It's tree planting season which means there are choices to be made in yards all across the state. But which tree should you choose?
Today's tree-in-question: the aspen. So many of us want one in our yard to watch those 'fluttering' leaves. From the beautiful white bark to the perfectly shaped and uniform green leaves, or maybe it's the fall color or rustling sound that you just have to have! Before you go out and buy an aspen to plant in your home landscape, I urge you to reconsider if you don't live next to a stream. These native trees are only native to the higher elevations, the mountains and foothills in gullies or ravines where there is plenty of moisture.
Aspens have a few needs that just can't be met down at lower elevations. For one, the soil is much different than that of the higher elevations it's higher in clay content, more alkaline and drier. The temperatures get much hotter in the summer at lower elevations than what the aspens prefer which can lead to stress. Once an aspen tree is stressed, it can invite other insect and disease problems like oyster shell scale, Marssonina leaf spot, cytospora canker or the poplar borer.
Finally, aspens want to reproduce via suckers and create groves and many home landscapes are just not big enough to accommodate a grove of aspen trees. If you plant an aspen in a small yard, you've probably just planted an aspen for all of your neighbors, too!
So, instead of choosing an aspen tree for your yard, here are a few interesting alternatives. They won't be exactly the same, but they have similar qualities with much less caution required.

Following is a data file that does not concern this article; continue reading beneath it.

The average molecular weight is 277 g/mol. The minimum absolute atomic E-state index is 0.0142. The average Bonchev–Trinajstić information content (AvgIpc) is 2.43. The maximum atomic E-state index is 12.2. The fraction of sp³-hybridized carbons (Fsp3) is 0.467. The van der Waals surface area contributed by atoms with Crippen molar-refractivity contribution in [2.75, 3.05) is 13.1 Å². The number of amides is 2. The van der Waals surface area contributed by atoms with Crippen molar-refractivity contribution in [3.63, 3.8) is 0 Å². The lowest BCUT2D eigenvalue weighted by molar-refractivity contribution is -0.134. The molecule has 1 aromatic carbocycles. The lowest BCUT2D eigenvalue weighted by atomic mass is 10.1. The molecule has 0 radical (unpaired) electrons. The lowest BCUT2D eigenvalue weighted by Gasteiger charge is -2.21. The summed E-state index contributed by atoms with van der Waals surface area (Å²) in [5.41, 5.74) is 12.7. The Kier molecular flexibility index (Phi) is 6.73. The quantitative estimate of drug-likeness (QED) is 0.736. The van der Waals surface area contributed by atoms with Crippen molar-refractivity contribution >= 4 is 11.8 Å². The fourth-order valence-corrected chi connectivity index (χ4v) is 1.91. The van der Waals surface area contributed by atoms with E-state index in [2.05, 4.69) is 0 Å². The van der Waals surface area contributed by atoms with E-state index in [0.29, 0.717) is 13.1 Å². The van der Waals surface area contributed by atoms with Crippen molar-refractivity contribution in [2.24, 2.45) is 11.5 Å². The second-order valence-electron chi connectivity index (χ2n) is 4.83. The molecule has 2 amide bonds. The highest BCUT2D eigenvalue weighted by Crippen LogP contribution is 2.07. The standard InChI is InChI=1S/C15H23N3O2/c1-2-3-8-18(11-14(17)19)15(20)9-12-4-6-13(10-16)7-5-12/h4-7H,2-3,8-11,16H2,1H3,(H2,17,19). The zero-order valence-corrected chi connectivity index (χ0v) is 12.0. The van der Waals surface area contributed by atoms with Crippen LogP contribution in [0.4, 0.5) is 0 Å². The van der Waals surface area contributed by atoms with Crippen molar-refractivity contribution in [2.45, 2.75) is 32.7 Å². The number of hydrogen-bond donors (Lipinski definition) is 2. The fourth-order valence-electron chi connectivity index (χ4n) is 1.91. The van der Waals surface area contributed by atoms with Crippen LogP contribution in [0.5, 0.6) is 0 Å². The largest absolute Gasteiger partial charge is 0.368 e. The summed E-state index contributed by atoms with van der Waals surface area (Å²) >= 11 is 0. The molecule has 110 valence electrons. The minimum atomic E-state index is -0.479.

Serviceberry trees are great for smaller landscapes. They can be purchased in multi-stem form, giving them that 'grove' look without the suckering. They also offer a few things that aspens don't - spring flowers, summer edible fruits and nice fall color. The 'Standing Ovation' cultivar is a taller form, giving it more of that aspen look, whereas the 'Autumn Brilliance' has an intense orange-red fall color.
2. Tatarian Maple
Tatarian maple is another tree that can be bought as single or multi-stemmed. The 'Hot Wings' type has guaranteed bright-red summer seed pods creating the appearance of flowering. This tree is better suited to the harsher conditions and low-water or xeric settings once established.
3. Greenspire Littleleaf Linden
Greenspire Linden is a magnificent shade tree with a strong, spire-like shape throughout its life and fragrant yellow flowers in early summer when few trees bloom. It is very tidy and low-maintenance, adaptable, and makes an excellent lawn or street specimen, or by a pool or deck. Greenspire linden has dark green foliage throughout the season.
The heart-shaped leaves turn an outstanding gold in the fall. It features subtle clusters of fragrant yellow flowers with tan bracts hanging below the branches in early summer. It is very adaptable to both dry and moist locations, and should do just fine under average home landscape conditions. It is not particular as to soil type or pH. It is highly tolerant of urban pollution and will even thrive in inner city environments.
4. Oakleaf Mountain Ash
If you want something 'mountainy', the oakleaf mountain ash has 'mountain' in it's name! It has low to moderate water needs and has a uniquely shaped leaf, pretty flowers, red berries and nice orange-red fall color. It's not a true ash, so it is not under threat by the Emerald Ash Borer. In fact, it is not known to have any serious insect or disease issues.